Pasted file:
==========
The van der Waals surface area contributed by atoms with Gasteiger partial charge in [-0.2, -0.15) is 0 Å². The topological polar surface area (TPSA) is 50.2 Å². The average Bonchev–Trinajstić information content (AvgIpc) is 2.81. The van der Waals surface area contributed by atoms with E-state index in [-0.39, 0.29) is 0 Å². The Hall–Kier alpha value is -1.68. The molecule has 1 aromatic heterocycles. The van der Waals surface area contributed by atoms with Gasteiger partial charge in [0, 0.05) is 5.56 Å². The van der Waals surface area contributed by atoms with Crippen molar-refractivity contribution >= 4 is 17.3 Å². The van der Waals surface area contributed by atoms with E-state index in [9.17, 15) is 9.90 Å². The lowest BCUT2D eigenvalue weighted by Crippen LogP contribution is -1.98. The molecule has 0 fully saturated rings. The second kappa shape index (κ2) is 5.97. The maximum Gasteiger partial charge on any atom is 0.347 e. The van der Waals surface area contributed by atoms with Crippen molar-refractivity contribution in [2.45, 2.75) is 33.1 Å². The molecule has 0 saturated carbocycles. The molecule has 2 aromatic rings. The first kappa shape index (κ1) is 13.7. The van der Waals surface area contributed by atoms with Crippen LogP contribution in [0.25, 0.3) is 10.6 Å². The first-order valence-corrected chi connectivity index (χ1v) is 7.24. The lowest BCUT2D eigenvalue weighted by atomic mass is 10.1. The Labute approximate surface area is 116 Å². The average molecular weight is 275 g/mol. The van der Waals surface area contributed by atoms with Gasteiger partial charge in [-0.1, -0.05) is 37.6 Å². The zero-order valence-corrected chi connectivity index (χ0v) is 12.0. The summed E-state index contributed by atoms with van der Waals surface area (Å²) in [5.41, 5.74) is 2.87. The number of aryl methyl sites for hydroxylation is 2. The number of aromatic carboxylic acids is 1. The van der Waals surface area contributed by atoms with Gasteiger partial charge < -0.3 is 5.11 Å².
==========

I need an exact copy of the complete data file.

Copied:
The van der Waals surface area contributed by atoms with Gasteiger partial charge in [-0.2, -0.15) is 0 Å². The topological polar surface area (TPSA) is 50.2 Å². The average Bonchev–Trinajstić information content (AvgIpc) is 2.81. The van der Waals surface area contributed by atoms with E-state index in [-0.39, 0.29) is 0 Å². The Hall–Kier alpha value is -1.68. The molecule has 1 aromatic heterocycles. The van der Waals surface area contributed by atoms with Gasteiger partial charge in [0, 0.05) is 5.56 Å². The van der Waals surface area contributed by atoms with Crippen molar-refractivity contribution >= 4 is 17.3 Å². The van der Waals surface area contributed by atoms with E-state index in [9.17, 15) is 9.90 Å². The lowest BCUT2D eigenvalue weighted by Crippen LogP contribution is -1.98. The molecule has 0 fully saturated rings. The second kappa shape index (κ2) is 5.97. The maximum Gasteiger partial charge on any atom is 0.347 e. The van der Waals surface area contributed by atoms with Crippen molar-refractivity contribution in [2.45, 2.75) is 33.1 Å². The molecule has 0 saturated carbocycles. The molecule has 2 aromatic rings. The first kappa shape index (κ1) is 13.7. The van der Waals surface area contributed by atoms with Crippen LogP contribution in [0.25, 0.3) is 10.6 Å². The first-order valence-corrected chi connectivity index (χ1v) is 7.24. The lowest BCUT2D eigenvalue weighted by atomic mass is 10.1. The Labute approximate surface area is 116 Å². The average molecular weight is 275 g/mol. The van der Waals surface area contributed by atoms with Gasteiger partial charge in [-0.1, -0.05) is 37.6 Å². The zero-order valence-corrected chi connectivity index (χ0v) is 12.0. The summed E-state index contributed by atoms with van der Waals surface area (Å²) in [5.41, 5.74) is 2.87. The number of aryl methyl sites for hydroxylation is 2. The number of aromatic carboxylic acids is 1. The van der Waals surface area contributed by atoms with Gasteiger partial charge < -0.3 is 5.11 Å².